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Glucose Gel as a Treatment Strategy for Transient Neonatal Hypoglycemia

Newnam, Katherine M. PhD, RN, CPNP, NNP-BC; Bunch, Marissa MSN, RN, CPNP

Section Editor(s): Gephart, Sheila

doi: 10.1097/ANC.0000000000000426
Evidence-Based Practice Briefs
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Background: Transient asymptomatic neonatal hypoglycemia (TANH) is common as infants transition from their mother's energy stores to their own. There is little evidence supporting the blood glucose threshold that indicates a need for treatment although sustained hypoglycemia has been correlated with negative neurodevelopmental consequences. Treatment of TANH includes a stepwise approach from supplemental enteral feedings, buccal glucose gel, intravenous dextrose infusion, and/or transfer to special care units including neonatal intensive care units.

Purpose: The purpose of this evidence-based practice brief is to review current evidence on 40% buccal glucose gel administration as a treatment strategy for TANH.

Methods/Search Strategy: CINAHL, Cochrane, Google Scholar, and PubMed were searched using the key words and restricted to English language over the last 7 years.

Findings/Results: The use of buccal dextrose gel for TANH may reduce neonatal intensive care unit admissions, reduce hospital length of stay and cost, support the mother–infant dyad through reduced separation, support exclusive breastfeeding, and improve parental satisfaction without adverse neurodevelopmental consequences.

Implications for Practice: Timely collection of blood glucose levels following intervention is critical to support clinical decisions. Clinicians should offer family education regarding the rationale for serial glucose monitoring and treatment indications including buccal glucose administration. Clinical protocols can be revised to include use of buccal dextrose gel.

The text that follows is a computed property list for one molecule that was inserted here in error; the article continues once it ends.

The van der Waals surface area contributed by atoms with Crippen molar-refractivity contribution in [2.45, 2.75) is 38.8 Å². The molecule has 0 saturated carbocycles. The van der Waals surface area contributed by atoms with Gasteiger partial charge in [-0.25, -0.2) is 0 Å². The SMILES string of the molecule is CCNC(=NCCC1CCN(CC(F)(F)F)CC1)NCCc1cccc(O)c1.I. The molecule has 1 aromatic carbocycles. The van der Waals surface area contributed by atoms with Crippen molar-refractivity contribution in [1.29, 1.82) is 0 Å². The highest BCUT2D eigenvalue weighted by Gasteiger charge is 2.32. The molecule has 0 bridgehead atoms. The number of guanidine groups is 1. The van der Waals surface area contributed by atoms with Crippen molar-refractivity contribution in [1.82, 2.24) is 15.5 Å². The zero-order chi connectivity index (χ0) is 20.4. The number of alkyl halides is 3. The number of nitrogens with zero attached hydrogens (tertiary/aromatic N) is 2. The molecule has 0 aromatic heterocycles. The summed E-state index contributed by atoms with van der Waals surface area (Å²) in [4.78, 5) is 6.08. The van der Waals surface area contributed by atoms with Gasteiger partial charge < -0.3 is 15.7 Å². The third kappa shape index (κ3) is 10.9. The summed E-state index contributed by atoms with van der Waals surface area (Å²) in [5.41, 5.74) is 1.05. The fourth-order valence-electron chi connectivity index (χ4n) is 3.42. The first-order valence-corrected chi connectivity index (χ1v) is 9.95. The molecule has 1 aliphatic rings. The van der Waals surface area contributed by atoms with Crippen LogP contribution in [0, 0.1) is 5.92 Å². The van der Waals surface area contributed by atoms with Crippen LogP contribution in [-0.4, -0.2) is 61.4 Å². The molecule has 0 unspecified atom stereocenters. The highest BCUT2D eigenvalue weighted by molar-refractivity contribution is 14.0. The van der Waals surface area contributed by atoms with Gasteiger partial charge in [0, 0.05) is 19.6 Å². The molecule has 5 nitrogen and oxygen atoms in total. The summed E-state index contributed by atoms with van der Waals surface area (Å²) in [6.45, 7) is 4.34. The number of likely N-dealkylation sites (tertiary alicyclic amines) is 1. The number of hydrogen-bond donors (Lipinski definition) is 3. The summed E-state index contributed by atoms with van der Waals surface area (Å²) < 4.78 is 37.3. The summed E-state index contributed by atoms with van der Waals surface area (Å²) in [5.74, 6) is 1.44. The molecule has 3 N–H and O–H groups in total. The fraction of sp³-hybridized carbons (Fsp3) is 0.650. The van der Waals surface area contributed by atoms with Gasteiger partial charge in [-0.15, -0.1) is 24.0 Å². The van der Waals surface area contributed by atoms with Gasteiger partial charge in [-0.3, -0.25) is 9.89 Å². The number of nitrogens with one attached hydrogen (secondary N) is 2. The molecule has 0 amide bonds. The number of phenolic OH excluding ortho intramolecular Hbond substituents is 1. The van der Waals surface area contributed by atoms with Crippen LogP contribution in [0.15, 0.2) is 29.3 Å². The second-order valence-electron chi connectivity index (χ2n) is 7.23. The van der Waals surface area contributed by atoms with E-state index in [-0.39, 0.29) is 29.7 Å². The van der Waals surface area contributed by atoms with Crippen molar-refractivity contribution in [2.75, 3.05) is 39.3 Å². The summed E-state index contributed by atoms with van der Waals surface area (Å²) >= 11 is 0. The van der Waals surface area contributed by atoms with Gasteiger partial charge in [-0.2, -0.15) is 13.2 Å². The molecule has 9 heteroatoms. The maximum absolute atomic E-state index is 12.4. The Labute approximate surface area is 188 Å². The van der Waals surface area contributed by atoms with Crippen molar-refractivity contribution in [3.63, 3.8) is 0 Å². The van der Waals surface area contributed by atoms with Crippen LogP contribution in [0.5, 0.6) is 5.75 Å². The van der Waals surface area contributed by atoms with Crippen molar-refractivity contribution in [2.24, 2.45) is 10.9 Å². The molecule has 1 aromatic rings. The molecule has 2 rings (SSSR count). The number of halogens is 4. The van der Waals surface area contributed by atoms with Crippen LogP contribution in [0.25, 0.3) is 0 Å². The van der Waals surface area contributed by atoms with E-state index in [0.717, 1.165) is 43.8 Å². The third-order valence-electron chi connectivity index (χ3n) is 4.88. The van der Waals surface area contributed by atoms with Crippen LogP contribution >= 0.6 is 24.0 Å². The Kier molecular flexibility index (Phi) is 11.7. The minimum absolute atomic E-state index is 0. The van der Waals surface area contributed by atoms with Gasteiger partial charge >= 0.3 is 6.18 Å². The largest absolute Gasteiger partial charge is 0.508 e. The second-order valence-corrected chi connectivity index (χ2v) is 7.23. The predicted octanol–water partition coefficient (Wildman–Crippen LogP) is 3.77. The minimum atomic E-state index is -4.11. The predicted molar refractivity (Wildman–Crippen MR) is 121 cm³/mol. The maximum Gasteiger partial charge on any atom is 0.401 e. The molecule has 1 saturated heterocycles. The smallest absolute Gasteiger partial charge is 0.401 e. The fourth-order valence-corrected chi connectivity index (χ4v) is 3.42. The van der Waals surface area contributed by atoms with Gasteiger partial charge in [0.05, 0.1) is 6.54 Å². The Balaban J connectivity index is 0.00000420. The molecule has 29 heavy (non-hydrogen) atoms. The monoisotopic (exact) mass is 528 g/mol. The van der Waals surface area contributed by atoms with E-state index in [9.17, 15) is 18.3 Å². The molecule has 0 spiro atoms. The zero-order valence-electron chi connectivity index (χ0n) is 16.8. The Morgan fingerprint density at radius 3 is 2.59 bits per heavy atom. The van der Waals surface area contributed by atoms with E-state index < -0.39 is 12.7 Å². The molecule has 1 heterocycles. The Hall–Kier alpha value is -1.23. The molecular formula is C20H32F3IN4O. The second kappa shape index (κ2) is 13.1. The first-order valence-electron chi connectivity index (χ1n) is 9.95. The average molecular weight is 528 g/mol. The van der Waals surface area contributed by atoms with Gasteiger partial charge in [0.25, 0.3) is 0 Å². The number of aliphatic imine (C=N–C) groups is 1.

Implications for Research: There is a need for rigorous long-term studies comparing treatment thresholds and neurodevelopmental outcomes among various treatment strategies for TANH.

University of Tennessee Knoxville, College of Nursing, Knoxville (Dr Newnam); Children's Hospital of the King's Daughters, Norfolk, Virginia (Dr Newnam); and The University of Tennessee Chattanooga, School of Nursing, Chattanooga (Ms Bunch).

Correspondence: Katherine M. Newnam, PhD, RN, CPNP, NNP-BC, University of Tennessee, Knoxville, 1200 Volunteer Blvd, Knoxville, TN 37996 (knewnam@utk.edu).

This study was performed at The University of Tennessee Knoxville.

Dr. Newnam, who is a Section Editor for Advances in Neonatal Care and the coauthor and mentor to the primary author, was not involved in the editorial review or decision to publish this article. The entire process from submission, referee assignment, and editorial decisions was handled by other members of the editorial team for the journal.

The authors have no conflicts of interest to declare.

© 2017 by The National Association of Neonatal Nurses